Accessibility links

Breaking News

US Civil Right Activists to March on Washington

FILE - In this aerial photo, crowds of people move in a symbolic walk across the Edmund Pettus Bridge, Sunday, March 8, 2015, in Selma, Alabama.

To highlight what they say is a fresh attack on equal rights, U.S. civil rights campaigners are marching 1,385 kilometers from Selma, Alabama, to Washington, D.C.

After starting at the historic Edmund Pettus Bridge, the "40-day-and-40-night'' march is to end September 15.

To mark the start of the so-called "America's Journey for Justice'' Reverend Theresa Dear told the Montgomery Advertiser newspaper, "We are doing something of biblical proportions.''

More than 200 supporters are taking part in the first leg of a march that will be about 16 times the 54-mile distance covered by voting rights activists in 1965.

The rally, organized by the National Association for the Advancement of Colored People marks the 50th anniversary of the Voting Rights Act, which campaigners say is now under threat.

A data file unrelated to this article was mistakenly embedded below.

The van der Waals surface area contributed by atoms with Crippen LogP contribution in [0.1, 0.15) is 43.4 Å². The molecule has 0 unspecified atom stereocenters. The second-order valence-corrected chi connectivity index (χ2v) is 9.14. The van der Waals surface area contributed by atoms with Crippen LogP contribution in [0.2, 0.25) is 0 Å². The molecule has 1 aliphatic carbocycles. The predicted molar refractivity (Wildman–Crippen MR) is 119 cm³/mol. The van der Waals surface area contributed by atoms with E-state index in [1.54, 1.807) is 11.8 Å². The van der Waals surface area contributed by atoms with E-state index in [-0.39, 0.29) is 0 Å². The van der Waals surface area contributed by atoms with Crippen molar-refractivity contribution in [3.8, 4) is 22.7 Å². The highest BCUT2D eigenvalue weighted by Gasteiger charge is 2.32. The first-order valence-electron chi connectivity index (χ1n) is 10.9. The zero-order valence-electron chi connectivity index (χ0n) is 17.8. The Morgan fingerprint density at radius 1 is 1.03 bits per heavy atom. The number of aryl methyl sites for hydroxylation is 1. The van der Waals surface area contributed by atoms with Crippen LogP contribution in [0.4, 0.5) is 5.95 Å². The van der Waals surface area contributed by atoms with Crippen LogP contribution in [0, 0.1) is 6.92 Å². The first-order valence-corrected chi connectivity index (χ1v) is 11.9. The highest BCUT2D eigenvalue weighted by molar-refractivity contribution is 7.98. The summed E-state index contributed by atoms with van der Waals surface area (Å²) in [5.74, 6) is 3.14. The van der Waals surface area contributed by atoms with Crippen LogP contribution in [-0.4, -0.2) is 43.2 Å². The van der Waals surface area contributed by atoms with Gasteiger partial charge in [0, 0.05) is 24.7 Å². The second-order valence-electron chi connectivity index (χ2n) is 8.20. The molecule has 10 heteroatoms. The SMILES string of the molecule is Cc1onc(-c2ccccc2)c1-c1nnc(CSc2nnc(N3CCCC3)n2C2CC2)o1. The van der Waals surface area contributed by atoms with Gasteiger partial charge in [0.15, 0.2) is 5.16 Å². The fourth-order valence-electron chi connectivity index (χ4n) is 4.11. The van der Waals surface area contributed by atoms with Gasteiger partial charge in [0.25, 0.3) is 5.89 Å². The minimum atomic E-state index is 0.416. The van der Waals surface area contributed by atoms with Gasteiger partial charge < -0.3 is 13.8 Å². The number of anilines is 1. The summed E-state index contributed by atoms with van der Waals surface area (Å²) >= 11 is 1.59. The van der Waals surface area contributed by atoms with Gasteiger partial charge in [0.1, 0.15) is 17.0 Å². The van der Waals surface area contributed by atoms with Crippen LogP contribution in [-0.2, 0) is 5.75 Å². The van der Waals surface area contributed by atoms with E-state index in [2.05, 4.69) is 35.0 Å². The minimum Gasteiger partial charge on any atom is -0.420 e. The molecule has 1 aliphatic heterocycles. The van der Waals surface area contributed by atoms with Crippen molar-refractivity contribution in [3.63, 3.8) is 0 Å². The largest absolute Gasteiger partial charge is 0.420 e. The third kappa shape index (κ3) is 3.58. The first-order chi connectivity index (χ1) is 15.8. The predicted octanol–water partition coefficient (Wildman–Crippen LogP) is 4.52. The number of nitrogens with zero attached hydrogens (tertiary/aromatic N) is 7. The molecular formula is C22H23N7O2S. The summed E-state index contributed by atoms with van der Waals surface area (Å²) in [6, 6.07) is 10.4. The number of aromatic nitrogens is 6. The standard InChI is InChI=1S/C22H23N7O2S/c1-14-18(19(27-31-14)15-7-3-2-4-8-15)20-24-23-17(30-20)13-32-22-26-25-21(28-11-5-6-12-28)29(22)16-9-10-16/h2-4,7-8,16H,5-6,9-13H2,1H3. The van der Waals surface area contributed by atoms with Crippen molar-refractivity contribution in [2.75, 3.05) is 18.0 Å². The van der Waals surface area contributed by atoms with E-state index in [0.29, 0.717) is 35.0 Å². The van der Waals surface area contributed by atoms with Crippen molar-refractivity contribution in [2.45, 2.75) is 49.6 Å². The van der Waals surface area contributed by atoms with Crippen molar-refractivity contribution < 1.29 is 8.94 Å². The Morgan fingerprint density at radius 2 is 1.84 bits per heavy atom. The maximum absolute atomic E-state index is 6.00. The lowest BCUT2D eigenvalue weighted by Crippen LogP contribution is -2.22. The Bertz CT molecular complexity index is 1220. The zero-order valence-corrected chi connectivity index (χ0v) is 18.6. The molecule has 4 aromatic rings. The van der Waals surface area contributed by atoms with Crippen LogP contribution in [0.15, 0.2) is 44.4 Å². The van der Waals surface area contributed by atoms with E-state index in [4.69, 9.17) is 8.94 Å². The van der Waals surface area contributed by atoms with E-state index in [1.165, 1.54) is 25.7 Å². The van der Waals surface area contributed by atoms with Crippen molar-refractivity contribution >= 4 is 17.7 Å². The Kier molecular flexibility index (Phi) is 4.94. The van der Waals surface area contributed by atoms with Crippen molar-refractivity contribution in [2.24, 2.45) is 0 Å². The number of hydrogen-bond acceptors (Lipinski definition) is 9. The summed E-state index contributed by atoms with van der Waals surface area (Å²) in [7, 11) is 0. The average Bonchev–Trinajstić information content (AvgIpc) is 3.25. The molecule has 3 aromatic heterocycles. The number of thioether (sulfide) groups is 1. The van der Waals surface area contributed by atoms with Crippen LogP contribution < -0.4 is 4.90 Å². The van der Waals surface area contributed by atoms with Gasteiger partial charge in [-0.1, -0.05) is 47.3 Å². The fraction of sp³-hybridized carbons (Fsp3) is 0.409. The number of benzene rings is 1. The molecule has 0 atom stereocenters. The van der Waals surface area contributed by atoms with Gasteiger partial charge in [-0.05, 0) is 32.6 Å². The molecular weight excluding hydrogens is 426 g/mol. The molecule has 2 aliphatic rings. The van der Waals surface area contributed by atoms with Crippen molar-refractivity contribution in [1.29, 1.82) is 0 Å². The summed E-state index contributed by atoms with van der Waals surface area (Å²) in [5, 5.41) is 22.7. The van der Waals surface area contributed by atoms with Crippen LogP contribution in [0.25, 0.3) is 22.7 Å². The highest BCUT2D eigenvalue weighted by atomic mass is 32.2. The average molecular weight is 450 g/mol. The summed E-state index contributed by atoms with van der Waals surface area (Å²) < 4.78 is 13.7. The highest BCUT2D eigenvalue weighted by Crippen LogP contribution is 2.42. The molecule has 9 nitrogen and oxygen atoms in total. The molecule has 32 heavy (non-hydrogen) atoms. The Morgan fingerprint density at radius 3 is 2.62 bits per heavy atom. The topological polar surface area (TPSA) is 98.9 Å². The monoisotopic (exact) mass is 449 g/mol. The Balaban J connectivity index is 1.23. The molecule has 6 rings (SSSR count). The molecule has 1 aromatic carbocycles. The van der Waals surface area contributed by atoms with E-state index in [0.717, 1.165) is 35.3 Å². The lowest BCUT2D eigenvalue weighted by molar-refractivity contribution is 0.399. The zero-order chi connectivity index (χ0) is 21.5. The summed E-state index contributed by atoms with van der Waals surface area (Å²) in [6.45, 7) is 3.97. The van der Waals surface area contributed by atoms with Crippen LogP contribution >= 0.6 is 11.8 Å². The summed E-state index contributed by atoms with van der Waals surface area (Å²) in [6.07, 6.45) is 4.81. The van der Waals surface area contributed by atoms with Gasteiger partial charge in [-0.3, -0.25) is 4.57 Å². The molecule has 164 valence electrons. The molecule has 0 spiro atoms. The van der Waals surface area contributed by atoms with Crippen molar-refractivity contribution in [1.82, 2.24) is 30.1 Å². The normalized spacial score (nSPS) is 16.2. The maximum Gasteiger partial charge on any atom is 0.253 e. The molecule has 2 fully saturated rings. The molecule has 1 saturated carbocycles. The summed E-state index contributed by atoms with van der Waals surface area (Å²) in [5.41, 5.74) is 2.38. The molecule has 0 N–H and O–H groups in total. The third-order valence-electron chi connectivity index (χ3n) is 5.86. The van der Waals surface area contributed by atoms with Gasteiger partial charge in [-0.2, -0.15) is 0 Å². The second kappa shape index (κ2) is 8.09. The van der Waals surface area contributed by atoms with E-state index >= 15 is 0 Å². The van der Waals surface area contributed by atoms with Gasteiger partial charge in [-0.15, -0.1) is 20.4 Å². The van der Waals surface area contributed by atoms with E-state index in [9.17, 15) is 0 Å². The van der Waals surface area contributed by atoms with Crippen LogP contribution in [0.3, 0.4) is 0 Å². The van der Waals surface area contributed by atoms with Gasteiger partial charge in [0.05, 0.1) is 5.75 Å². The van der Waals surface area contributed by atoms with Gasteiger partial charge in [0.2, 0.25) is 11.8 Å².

Activists say a 2013 Supreme Court decision has allowed some states to reverse some provisions of the Act.

The marchers sang as they crossed the Edmund Pettus bridge, where state troopers beat activists protesting about the death of a black man at the hands of a white police officer in March 1965.

That event, and a follow-up march from Selma to Montgomery led by Martin Luther King helped build momentum for Congress' approval of the Voting Rights Act that removed all barriers preventing African-Americans from registering as voters.

Organizers of this march also say the U.S. outcry following recent police killings, needs to be channeled into a long-term commitment to bring about change.

NAACP leader Cornell William Brooks told Reuters news agency, "We can continue to be serially outraged, or we can engage in an outrageously patriotic demonstration with a commitment to bringing about reform in this country."

In March, President Barack Obama visited Selma to pay tribute to the original marchers, calling them "heroes," but he said the fight against racism is not over.

He also condemned new attempts by state governments to restrict voting rights.

Some information for this report came from AP.